In addition to helping create stronger bee colonies for enhanced almond pollination, a pollinator forage crop can benefit water quality by planting it where it reduces soil erosion and runoff, such as vegetative strips, unplanted ground or in new orchards.

Cover crops in orchards can improve water infiltration and enhance soil fertility, especially if the forage mixture includes nitrogen-fixing plants.


Syngenta Stands Firm On Neonicotinoids

Pesticides: Manufacturer seeks to expand uses of thiamethoxam as pressure against chemical mounts

By Britt E. Erickson

Amid growing concerns and lawsuits linking neonicotinoid pesticides with bee declines, Syngenta is asking the Environmental Protection Agency to increase the allowable levels of the company’s controversial neonicotinoid product thiamethoxam on certain crops.

Syngenta is seeking the change so thiamethoxam can be used as a spray on the foliage of alfalfa, corn, barley, and wheat. Currently, the pesticide is approved for use only as a seed treatment on those crops. In explaining its request, the company says, “Mid- to late-season insect pests are not controlled by seed treatment.”

The environmental group Beyond Pesticides says the move would be a “step backward for pollinator health.” Syngenta’s request “comes at a time when researchers are discovering that even ‘near-infinitesimal’ exposure to this class of pesticides can result in harm to honeybees and other wild pollinators,” the group says.

Syngenta’s action comes just days after Canadian beekeepers filed a class-action lawsuit against the company, claiming thiamethoxam and its breakdown product clothianidin led to more than $400 million in damages from 2006 to 2013. These alleged harms include bee deaths; reproductive, immunological, and behavioral effects in bees resulting in loss of hives; reduced honey yields; lower-quality honey; and contaminated hive equipment. “Chronic effects of the use of the neonicotinoids are felt by Canada’s beekeepers annually,” the suit states.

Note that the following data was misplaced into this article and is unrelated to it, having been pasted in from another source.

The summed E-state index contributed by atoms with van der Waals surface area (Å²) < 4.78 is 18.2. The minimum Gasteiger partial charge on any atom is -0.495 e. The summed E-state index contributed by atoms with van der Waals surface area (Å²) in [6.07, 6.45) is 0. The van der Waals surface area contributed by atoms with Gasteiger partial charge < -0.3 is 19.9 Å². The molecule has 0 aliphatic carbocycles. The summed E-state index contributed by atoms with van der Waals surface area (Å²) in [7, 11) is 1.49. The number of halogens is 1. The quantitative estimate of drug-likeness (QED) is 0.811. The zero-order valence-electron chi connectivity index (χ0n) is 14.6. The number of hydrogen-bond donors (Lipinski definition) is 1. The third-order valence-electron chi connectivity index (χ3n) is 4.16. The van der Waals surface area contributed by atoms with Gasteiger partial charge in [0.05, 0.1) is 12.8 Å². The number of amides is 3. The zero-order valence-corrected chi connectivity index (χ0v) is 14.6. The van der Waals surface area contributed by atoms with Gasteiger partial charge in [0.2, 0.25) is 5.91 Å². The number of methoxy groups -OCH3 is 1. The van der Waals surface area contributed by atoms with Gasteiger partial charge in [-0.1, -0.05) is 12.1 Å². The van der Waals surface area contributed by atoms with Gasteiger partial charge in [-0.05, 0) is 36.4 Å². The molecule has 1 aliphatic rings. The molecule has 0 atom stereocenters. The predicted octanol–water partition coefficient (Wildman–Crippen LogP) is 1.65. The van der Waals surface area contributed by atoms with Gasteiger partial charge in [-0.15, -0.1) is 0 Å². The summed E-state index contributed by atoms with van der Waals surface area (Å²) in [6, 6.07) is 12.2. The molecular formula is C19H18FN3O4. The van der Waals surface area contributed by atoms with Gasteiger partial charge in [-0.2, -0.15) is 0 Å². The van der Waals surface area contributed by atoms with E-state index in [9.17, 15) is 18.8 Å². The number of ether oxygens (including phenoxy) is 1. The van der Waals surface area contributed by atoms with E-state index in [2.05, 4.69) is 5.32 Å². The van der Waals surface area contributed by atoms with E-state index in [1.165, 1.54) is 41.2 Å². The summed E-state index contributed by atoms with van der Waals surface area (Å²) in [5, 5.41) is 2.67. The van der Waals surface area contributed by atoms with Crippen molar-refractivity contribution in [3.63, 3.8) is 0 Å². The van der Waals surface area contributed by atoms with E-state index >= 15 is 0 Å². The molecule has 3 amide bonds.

In the U.S., the environmental group Natural Resources Defense Council petitioned EPA earlier this summer to conduct an emergency review of the impacts of neonicotinoid pesticides on bees. The organization is urging EPA to finish the review within one year. The agency’s current schedule is to complete the safety review of this class of chemicals by 2019.

EPA has rejected calls from advocacy groups to ban neonicotinoid pesticides, saying there is no evidence that bees are being exposed to levels that would cause population declines. Instead, the agency announced in late August that it would require manufacturers to change their product labels to prohibit the use of neonicotinoid pesticides when bees are foraging or when plants are flowering. The labels, which could begin appearing as early as next year, must also display an icon showing that the pesticide is harmful to bees.

The European Union last year declared a two-year ban on three neonicotinoid pesticides, including thiamethoxam and clothianidin, because of concerns for bee health. In an ongoing lawsuit there, Syngenta is challenging that ban, saying it was based on a flawed process and an inaccurate assessment by the European Food Safety Authority.

“Growers depend on neonicotinoids and other crop protection products to increase crop productivity,” says Syngenta spokeswoman Ann Bryan. “And the scientific evidence clearly shows that bees and other pollinators can coexist safely with modern agricultural technologies like neonicotinoids when product labels are followed,” she says.

The case against neonicotinoids is complicated because scientists and pollinator experts agree that multiple factors—and not just pesticides—are affecting bee health. Other influences include parasitic mites, diseases, loss of habitat, poor nutrition, weather conditions, and a lack of genetic diversity in bee populations.

EPA is accepting comments on Syngenta’s request to increase the allowable levels for residues of thiamethoxam and clothianidin on various food crops until Oct. 6.

Chemical & Engineering News
ISSN 0009-2347
Copyright © 2014 American Chemical Society

Congressional Briefing on Neonicotinoid Pesticides and Human HealthThis Week

American Congressional Briefing:

The Threat of Neonicotinoid Pesticides to Bees and Other Organisms, and the Risks to Human Health

Rayburn House Office Building B318, Washington DC

September 18, 2014

9:30AM to 11AM